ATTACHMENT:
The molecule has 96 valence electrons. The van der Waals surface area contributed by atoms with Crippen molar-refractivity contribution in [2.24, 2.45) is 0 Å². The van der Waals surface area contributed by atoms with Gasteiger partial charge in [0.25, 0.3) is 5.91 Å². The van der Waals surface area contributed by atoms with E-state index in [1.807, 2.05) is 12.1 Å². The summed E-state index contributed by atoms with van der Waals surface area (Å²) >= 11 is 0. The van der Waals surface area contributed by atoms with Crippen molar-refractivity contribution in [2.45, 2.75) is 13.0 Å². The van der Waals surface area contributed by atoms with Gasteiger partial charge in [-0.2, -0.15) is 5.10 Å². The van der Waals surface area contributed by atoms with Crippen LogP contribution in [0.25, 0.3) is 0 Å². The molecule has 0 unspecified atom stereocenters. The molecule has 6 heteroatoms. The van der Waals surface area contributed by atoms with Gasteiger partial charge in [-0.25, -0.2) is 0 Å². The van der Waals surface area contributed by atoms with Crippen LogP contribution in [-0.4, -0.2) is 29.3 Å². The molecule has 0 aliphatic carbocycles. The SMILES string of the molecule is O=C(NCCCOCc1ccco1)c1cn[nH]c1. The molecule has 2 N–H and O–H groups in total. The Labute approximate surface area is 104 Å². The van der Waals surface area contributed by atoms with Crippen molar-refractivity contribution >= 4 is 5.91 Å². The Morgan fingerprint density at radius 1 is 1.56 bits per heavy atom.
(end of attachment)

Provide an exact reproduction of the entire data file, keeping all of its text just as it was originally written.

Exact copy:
The molecule has 96 valence electrons. The van der Waals surface area contributed by atoms with Crippen molar-refractivity contribution in [2.24, 2.45) is 0 Å². The van der Waals surface area contributed by atoms with Gasteiger partial charge in [0.25, 0.3) is 5.91 Å². The van der Waals surface area contributed by atoms with E-state index in [1.807, 2.05) is 12.1 Å². The summed E-state index contributed by atoms with van der Waals surface area (Å²) >= 11 is 0. The van der Waals surface area contributed by atoms with Crippen molar-refractivity contribution in [2.45, 2.75) is 13.0 Å². The van der Waals surface area contributed by atoms with Gasteiger partial charge in [-0.2, -0.15) is 5.10 Å². The van der Waals surface area contributed by atoms with Crippen LogP contribution in [0.25, 0.3) is 0 Å². The molecule has 0 unspecified atom stereocenters. The molecule has 6 heteroatoms. The van der Waals surface area contributed by atoms with Gasteiger partial charge in [-0.25, -0.2) is 0 Å². The van der Waals surface area contributed by atoms with Crippen LogP contribution in [-0.4, -0.2) is 29.3 Å². The molecule has 0 aliphatic carbocycles. The SMILES string of the molecule is O=C(NCCCOCc1ccco1)c1cn[nH]c1. The molecule has 2 N–H and O–H groups in total. The Labute approximate surface area is 104 Å². The van der Waals surface area contributed by atoms with Crippen molar-refractivity contribution >= 4 is 5.91 Å². The Morgan fingerprint density at radius 1 is 1.56 bits per heavy atom.